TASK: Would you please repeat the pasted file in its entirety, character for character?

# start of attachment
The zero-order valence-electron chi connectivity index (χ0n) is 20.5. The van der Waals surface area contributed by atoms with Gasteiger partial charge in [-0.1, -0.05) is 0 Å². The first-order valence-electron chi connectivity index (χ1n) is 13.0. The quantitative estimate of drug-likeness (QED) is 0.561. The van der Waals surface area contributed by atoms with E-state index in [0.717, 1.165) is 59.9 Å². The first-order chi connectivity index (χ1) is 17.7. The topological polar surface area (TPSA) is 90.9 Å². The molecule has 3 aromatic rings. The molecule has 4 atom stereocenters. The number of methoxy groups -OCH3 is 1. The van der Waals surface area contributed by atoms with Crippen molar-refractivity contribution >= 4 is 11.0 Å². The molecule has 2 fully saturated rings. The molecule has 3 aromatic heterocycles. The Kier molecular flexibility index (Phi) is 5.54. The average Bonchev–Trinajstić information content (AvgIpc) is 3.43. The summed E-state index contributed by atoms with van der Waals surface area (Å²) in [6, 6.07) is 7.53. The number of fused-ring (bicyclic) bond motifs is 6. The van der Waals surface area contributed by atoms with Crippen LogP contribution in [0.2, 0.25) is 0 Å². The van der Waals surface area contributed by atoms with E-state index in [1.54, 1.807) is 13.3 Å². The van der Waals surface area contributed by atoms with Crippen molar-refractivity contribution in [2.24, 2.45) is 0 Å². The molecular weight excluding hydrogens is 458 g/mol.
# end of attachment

The zero-order valence-electron chi connectivity index (χ0n) is 20.5. The van der Waals surface area contributed by atoms with Gasteiger partial charge in [-0.1, -0.05) is 0 Å². The first-order valence-electron chi connectivity index (χ1n) is 13.0. The quantitative estimate of drug-likeness (QED) is 0.561. The van der Waals surface area contributed by atoms with E-state index in [0.717, 1.165) is 59.9 Å². The first-order chi connectivity index (χ1) is 17.7. The topological polar surface area (TPSA) is 90.9 Å². The molecule has 3 aromatic rings. The molecule has 4 atom stereocenters. The number of methoxy groups -OCH3 is 1. The van der Waals surface area contributed by atoms with Crippen molar-refractivity contribution >= 4 is 11.0 Å². The molecule has 2 fully saturated rings. The molecule has 3 aromatic heterocycles. The Kier molecular flexibility index (Phi) is 5.54. The average Bonchev–Trinajstić information content (AvgIpc) is 3.43. The summed E-state index contributed by atoms with van der Waals surface area (Å²) in [6, 6.07) is 7.53. The number of fused-ring (bicyclic) bond motifs is 6. The van der Waals surface area contributed by atoms with Crippen LogP contribution in [0.2, 0.25) is 0 Å². The van der Waals surface area contributed by atoms with E-state index in [1.54, 1.807) is 13.3 Å². The van der Waals surface area contributed by atoms with Crippen molar-refractivity contribution in [2.24, 2.45) is 0 Å². The molecular weight excluding hydrogens is 458 g/mol.